By Dipo Olowookere
The World Bank has released its Ease of Doing Business raking for 2019 and Nigeria, which moved up by 24 steps in the 2018 log, slipped by one step in the latest standings.
Nigeria, which claimed the 145th position last year from the 190 countries surveyed, moved down to the 146th position in the new ranking.
Business Post reports that countries like Senegal, Lebanon, Niger, Tanzania and Mali claimed the 141st, 142nd, 143rd, 144th and 145th positions respectively.
Last year, when the 2018 ranking was released by the World Bank, Nigeria was among the 10 economies of the world to have recorded a significant improvement in their ease of doing business.
Economies are ranked on their ease of doing business, from 1–190. A high ease of doing business ranking means the regulatory environment is more conducive to the starting and operation of a local firm.
The rankings are determined by sorting the aggregate distance to frontier scores on 10 topics, each consisting of several indicators, giving equal weight to each topic. The rankings for all economies are benchmarked to June 2018.
Business Post reports that in the latest ranking, Mauritius was the only Sub-Saharan African economy to join the group of top 20 economies this year.
According to World Bank, Mauritius has reformed its business environment methodically over time, making reforms more than once in almost all areas measured by Doing Business over the past decade.
Following seven reforms in the area of property registration captured by Doing Business since 2005, for example, the time needed to register property has decreased more than 12 times; the time needed for business incorporation has decreased almost 10 times as a result of four reforms in starting a business.
Two economies that enter the top 20 this year, the United Arab Emirates and Malaysia, have maintained such a reform momentum.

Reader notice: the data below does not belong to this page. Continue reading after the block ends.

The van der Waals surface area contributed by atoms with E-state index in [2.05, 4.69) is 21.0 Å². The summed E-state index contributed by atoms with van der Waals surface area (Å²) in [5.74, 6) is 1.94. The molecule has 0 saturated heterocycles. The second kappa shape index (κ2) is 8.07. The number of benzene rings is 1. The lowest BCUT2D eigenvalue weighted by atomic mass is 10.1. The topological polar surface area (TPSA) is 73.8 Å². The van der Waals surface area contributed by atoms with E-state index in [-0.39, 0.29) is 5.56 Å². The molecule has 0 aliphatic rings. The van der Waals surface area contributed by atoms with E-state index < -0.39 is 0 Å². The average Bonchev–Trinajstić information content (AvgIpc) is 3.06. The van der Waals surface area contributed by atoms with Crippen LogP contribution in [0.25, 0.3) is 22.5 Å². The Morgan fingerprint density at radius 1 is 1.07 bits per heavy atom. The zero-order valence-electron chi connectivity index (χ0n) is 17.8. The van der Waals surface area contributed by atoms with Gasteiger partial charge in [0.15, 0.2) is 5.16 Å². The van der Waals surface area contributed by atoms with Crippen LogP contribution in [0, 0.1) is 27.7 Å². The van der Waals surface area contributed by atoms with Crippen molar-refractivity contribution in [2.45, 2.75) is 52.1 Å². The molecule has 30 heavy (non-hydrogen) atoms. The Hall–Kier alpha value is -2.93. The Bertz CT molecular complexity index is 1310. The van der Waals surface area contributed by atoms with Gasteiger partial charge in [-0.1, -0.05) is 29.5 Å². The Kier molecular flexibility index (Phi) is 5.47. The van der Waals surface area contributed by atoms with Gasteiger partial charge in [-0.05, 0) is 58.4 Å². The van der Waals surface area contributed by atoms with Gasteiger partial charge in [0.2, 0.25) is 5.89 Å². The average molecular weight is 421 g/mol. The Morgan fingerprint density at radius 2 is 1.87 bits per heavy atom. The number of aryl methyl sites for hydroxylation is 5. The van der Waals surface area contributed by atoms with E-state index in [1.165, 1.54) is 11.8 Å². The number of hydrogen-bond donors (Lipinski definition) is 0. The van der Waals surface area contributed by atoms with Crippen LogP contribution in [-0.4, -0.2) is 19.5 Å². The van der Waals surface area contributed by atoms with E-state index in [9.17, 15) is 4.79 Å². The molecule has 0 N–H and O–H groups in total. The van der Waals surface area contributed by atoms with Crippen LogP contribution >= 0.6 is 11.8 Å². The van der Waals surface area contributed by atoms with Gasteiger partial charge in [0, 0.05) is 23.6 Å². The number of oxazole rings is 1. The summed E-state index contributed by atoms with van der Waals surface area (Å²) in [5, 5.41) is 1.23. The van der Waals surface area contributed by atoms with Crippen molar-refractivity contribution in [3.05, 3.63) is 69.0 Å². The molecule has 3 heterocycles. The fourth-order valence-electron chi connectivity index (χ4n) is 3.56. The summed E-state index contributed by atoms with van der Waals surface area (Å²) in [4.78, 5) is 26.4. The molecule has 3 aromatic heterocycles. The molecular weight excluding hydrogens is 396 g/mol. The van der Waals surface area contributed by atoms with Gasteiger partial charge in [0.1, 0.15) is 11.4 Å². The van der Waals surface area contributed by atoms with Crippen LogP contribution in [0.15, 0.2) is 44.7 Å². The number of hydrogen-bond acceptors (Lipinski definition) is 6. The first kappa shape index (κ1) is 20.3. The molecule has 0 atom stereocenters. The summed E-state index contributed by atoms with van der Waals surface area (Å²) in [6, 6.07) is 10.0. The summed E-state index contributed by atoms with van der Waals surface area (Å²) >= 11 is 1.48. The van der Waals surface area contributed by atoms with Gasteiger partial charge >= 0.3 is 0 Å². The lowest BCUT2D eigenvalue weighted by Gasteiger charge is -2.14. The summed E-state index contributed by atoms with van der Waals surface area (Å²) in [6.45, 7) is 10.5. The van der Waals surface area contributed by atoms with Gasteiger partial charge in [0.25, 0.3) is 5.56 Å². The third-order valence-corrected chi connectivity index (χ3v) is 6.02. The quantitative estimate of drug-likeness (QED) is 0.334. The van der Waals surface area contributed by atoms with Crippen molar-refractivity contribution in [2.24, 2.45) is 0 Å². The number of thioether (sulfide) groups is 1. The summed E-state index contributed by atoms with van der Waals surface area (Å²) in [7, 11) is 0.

The United Arab Emirates is the highest ranking economy in the Middle East and North Africa region, with reforms captured in four areas.
Six reforms in Malaysia were measured by Doing Business, resulting in the second highest regional improvement in the ease of doing business score.
Twelve of the top 20 economies are from the OECD high-income group; four are from East Asia and the Pacific, two are from Europe and Central Asia and one each is from Sub-Saharan Africa and the Middle East and North Africa.
In the latest report, the top three economies this year are New Zealand, Singapore and Denmark, exemplifying a business friendly environment.
World Bank said in the report that, “Substantial variations in performance among Sub-Saharan African economies present an opportunity for policy makers to learn from the experience of their neighbours.
“In the area of getting credit, for example, officials in Angola (ranked 184) and Eritrea (186) could learn from the experience of Rwanda and Zambia (both ranked 3).
“The two latter economies share many of the good practices found in OECD high income economies, including reliable secured transaction laws and robust credit information sharing available through credit bureaus or registries.”
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